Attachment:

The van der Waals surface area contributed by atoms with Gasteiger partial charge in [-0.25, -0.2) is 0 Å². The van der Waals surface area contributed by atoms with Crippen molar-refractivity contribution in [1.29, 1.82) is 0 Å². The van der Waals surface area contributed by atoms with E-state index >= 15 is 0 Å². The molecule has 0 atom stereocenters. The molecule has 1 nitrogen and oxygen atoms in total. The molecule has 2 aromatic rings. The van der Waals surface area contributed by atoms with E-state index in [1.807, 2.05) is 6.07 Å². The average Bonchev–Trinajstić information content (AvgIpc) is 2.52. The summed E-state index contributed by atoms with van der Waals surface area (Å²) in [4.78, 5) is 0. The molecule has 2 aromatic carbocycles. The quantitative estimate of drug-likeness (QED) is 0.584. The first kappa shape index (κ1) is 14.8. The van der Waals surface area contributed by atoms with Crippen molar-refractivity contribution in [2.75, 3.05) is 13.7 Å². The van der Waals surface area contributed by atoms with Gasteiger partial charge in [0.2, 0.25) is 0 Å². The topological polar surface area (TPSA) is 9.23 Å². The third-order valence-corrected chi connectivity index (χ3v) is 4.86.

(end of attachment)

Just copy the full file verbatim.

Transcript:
The van der Waals surface area contributed by atoms with Gasteiger partial charge in [-0.25, -0.2) is 0 Å². The van der Waals surface area contributed by atoms with Crippen molar-refractivity contribution in [1.29, 1.82) is 0 Å². The van der Waals surface area contributed by atoms with E-state index >= 15 is 0 Å². The molecule has 0 atom stereocenters. The molecule has 1 nitrogen and oxygen atoms in total. The molecule has 2 aromatic rings. The van der Waals surface area contributed by atoms with E-state index in [1.807, 2.05) is 6.07 Å². The average Bonchev–Trinajstić information content (AvgIpc) is 2.52. The summed E-state index contributed by atoms with van der Waals surface area (Å²) in [4.78, 5) is 0. The molecule has 2 aromatic carbocycles. The quantitative estimate of drug-likeness (QED) is 0.584. The first kappa shape index (κ1) is 14.8. The van der Waals surface area contributed by atoms with Crippen molar-refractivity contribution in [2.75, 3.05) is 13.7 Å². The van der Waals surface area contributed by atoms with Gasteiger partial charge in [0.2, 0.25) is 0 Å². The topological polar surface area (TPSA) is 9.23 Å². The third-order valence-corrected chi connectivity index (χ3v) is 4.86.